I must have watched The Return three or four times now, several years apart, and each time I am left with a very strong impression. Set against the backdrop of the desolate wilderness of Northern Russia, The Return is an arresting film by first-time director Andrey Zvyagintsev. On its release, the film took most critics by surprise and it eventually picked up the Golden Lion at the 2003 Venice Film Festival.
After twelve years of absence, two young brothers have to deal with the return of their father, a man they only know from a single black-and-white photograph. Leaving their mother behind, the two boys and their father set for what will turn out to be a memorable and eventually tragic camping and fishing trip to a deserted island across a vast empty lake.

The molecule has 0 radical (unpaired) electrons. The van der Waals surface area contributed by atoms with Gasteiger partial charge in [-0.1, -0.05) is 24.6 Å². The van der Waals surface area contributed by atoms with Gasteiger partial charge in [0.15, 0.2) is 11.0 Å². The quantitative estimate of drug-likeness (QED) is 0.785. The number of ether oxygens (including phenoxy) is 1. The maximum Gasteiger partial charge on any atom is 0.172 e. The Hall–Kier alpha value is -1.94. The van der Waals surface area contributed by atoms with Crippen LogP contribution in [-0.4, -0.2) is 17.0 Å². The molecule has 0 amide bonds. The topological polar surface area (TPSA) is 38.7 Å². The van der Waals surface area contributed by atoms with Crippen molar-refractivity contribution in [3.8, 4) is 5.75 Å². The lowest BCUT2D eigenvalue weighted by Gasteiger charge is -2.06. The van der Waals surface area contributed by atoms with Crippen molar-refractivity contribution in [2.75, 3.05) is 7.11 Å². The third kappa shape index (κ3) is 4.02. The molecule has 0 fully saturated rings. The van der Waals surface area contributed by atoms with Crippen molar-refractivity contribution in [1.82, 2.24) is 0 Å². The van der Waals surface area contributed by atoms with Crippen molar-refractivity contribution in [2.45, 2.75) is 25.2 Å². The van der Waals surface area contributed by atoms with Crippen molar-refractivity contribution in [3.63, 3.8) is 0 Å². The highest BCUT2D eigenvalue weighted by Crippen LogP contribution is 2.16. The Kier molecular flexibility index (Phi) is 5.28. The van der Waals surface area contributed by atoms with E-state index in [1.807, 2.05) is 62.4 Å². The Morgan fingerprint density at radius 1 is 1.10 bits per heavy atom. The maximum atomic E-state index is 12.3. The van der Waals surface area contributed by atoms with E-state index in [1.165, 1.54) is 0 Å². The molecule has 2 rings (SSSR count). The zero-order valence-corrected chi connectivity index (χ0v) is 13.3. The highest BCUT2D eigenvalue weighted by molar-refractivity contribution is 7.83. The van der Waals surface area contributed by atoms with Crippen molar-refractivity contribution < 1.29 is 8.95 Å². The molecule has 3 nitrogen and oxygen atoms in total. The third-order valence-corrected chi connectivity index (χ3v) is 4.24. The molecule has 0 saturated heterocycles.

The minimalist soundtrack, a mixture of light electronica with sounds, voices and two folk songs, was composed by Andrey Dergatchev, also a first time composer for cinema. As a technical prerequisite for the soundtrack, Andrey Zvyagintsev told the composer “that there should be no notes in the music”. As a result, only two of the tracks used at the start of the film and as the end credit rolls (Titles run and Final titles above) are “rhythmic tunes”. This is nevertheless a compelling score that underpins to perfection the flawless cinematography of this must see tale of initiation.